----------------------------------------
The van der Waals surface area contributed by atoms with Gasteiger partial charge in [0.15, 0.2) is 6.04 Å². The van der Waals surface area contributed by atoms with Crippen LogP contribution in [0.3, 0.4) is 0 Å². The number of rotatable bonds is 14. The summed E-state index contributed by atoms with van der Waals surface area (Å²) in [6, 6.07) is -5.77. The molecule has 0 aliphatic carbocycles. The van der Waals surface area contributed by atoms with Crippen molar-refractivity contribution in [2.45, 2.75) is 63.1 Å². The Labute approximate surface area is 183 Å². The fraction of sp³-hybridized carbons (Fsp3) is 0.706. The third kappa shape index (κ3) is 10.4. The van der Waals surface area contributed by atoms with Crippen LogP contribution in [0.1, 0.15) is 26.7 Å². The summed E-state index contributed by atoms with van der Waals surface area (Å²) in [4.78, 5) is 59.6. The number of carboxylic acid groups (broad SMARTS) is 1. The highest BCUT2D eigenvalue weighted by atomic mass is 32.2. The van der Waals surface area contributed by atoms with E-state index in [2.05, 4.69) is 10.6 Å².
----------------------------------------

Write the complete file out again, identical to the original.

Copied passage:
The van der Waals surface area contributed by atoms with Gasteiger partial charge in [0.15, 0.2) is 6.04 Å². The van der Waals surface area contributed by atoms with Crippen LogP contribution in [0.3, 0.4) is 0 Å². The number of rotatable bonds is 14. The summed E-state index contributed by atoms with van der Waals surface area (Å²) in [6, 6.07) is -5.77. The molecule has 0 aliphatic carbocycles. The van der Waals surface area contributed by atoms with Crippen molar-refractivity contribution in [2.45, 2.75) is 63.1 Å². The Labute approximate surface area is 183 Å². The fraction of sp³-hybridized carbons (Fsp3) is 0.706. The third kappa shape index (κ3) is 10.4. The van der Waals surface area contributed by atoms with Crippen LogP contribution in [0.1, 0.15) is 26.7 Å². The summed E-state index contributed by atoms with van der Waals surface area (Å²) in [4.78, 5) is 59.6. The number of carboxylic acid groups (broad SMARTS) is 1. The highest BCUT2D eigenvalue weighted by atomic mass is 32.2. The van der Waals surface area contributed by atoms with E-state index in [2.05, 4.69) is 10.6 Å².